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Bush Arms Dictators Around The World<br>by Sherwood Ross

Written by Subject: Foreign Policy
By Sherwood Ross


“In the last six years, Washington has stepped up its sales and transfers of high-technology weapons, military training, and other military assistance to governments regardless of their respect for human rights, democratic principles, or nonproliferation,” according to a report by “Arms Control Today,” published online by the Arms Control Association(ACA). “All that matters is that they have pledged their assistance in the global war on terrorism.”

 
You read it right.  The Bush regime has used 9/11 as an excuse for the reckless global sale of weapons, working $16.9 billion in new arms deals in 2006, 42 percent of the world’s total arms sales.

 
This compares to runners-up Russia, $8.7 billion, and Great Britain, $3.1 billion, writes Rachel Stohl, a senior analyst at the Center for Defense Information(CDI), which tracks such data.

 
Despots once banned from getting U.S. weapons and training are being showered with both by Bush-Cheney. And, of course, you haven’t heard a word of protest about this from Senator John McCain, the Republican standard-bearer tied as closely to the Pentagon as any person can be.

 
“By providing military assistance with a disregard for human rights(HR) conditions, the U.S. is not only giving up the opportunity to use military assistance as leverage to improve (HR conditions), but is also rewarding abusive governments for their unconscionable actions,” Stohl contends.

 
Noting that U.S. aid is growing “at the same time as human rights conditions are worsening,” Stohl cites the example of Ethiopia, “which is carrying out a brutal counterinsurgency campaign within its own borders” and Nepal, whose security forces “opened fire on peaceful strikers and anti-government demonstrations.”

 
Bush is also funneling millions into Uzbekistan, where thousands of Muslims have been imprisoned without due process and many have been tortured to death.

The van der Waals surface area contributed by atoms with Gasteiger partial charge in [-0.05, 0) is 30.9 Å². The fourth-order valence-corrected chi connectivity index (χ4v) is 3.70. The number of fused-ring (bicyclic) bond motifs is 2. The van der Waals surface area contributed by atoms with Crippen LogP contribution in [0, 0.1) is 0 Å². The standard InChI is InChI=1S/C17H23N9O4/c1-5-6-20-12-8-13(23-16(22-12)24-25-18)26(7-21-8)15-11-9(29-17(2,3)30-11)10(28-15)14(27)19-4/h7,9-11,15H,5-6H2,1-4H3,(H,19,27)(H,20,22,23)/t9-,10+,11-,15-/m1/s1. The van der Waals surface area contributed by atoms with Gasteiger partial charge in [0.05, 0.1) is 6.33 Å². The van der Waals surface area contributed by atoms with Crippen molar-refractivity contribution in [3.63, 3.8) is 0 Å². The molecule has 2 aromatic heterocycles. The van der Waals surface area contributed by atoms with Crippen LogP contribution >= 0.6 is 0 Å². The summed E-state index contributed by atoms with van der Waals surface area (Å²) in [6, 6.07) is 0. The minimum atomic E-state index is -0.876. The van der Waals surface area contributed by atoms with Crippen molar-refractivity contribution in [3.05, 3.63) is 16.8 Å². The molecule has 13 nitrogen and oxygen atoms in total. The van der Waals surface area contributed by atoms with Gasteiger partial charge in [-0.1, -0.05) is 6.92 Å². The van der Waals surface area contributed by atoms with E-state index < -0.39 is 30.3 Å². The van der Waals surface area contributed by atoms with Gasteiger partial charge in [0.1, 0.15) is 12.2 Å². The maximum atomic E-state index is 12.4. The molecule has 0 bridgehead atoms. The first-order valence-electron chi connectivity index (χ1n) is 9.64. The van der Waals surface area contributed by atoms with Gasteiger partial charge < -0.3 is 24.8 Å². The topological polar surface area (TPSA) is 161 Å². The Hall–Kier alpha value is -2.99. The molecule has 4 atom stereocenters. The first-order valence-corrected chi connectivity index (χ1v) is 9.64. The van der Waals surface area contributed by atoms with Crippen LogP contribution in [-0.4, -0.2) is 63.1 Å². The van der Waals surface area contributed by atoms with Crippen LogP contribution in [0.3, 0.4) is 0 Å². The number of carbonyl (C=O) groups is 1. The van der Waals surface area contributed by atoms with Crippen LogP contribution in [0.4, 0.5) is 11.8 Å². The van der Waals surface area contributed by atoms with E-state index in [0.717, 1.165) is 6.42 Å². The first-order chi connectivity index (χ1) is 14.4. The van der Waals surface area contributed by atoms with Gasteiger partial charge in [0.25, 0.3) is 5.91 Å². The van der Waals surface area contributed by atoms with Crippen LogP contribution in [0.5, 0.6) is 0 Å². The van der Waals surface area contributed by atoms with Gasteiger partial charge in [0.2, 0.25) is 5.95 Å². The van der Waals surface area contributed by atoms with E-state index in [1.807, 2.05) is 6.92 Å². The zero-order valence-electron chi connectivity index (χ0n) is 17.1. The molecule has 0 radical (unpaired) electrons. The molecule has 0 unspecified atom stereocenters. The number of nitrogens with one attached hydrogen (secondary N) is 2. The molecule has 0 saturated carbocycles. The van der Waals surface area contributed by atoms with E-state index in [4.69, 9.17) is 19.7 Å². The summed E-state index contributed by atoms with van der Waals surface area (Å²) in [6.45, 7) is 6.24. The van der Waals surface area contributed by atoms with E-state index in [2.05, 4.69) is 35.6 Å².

One headline-making scandal, of course, is the $10 billion in taxpayer’s money Bush has funneled to the Pakistan military since 9/11, where dictator Pervez Musharref habitually “disappeared” his political foes, invoked emergency rule, suspended the constitution and jailed thousands before being driven from office last month.


Bush okayed the multi-billion dollar sale to Pakistan of F-16 jet fighters that can pack nuclear warheads, just as he okayed their sale earlier to India, escalating the capability of these long-time antagonists to inflict dreadful atrocities if they go to war.

 
Since 2001, CDI has tracked skyrocketing U.S. military aid to the following 25 countries that “have a unique role in the ‘war on terror’ through the strategic services they provide the U.S.”: Armenia, Azerbaijan, Georgia, India, Nepal, Pakistan, Indonesia, Philippines, Thailand, Bahrain, Oman, Yemen, Kazakhstan, Kyrgyzstan, Tajikistan, Turkmenistan, Uzbekistan, Algeria, Chad, Mali, Mauritania, Niger, Djibouti, Ethiopia and Kenya.CDI documented U.S. aid in foreign military, and direct commercial, sales to the 25 soared 400%...”

 
This despite a 2006 U.S. State Department finding of “serious,” “grave,” or “significant” abuses committed by these countries against their own citizens. 

 
CDI summarizes, “the U.S. is sending unprecedented levels of military assistance to countries that it simultaneously criticizes for lack of respect for human rights and, in some cases, for questionable democratic processes.”According to reporter Stohl, what the U.S. is billing as “counterterrorism training” often is nothing more than “counterinsurgency training” (and the U.S. is training the militaries of about 100 countries.)

 
This results, Stohl says, in the U.S. “involving itself in internal conflicts around the world and is in practice encouraging countries to continue their internal struggles that predate September 11, 2001."

 President Bush likes to talk about how he has brought “democracy” to the Middle East. His arms sales to despots, though, betray his forked tongue. 

Let's hope Senator Obama means what he says when he talks about returning the United States to a policy of diplomacy first. Somebody along the campaign trail needs to ask him if this pacific vision includes putting an end to the arms sales that help dictators oppress their citizens and threaten their neighbors.

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(Sherwood Ross is an American Miami-based writer who covers military and political topics. He formerly reported for the Chicago Daily News and wire services. Reach him at sherwoodr1@yahoo.com)

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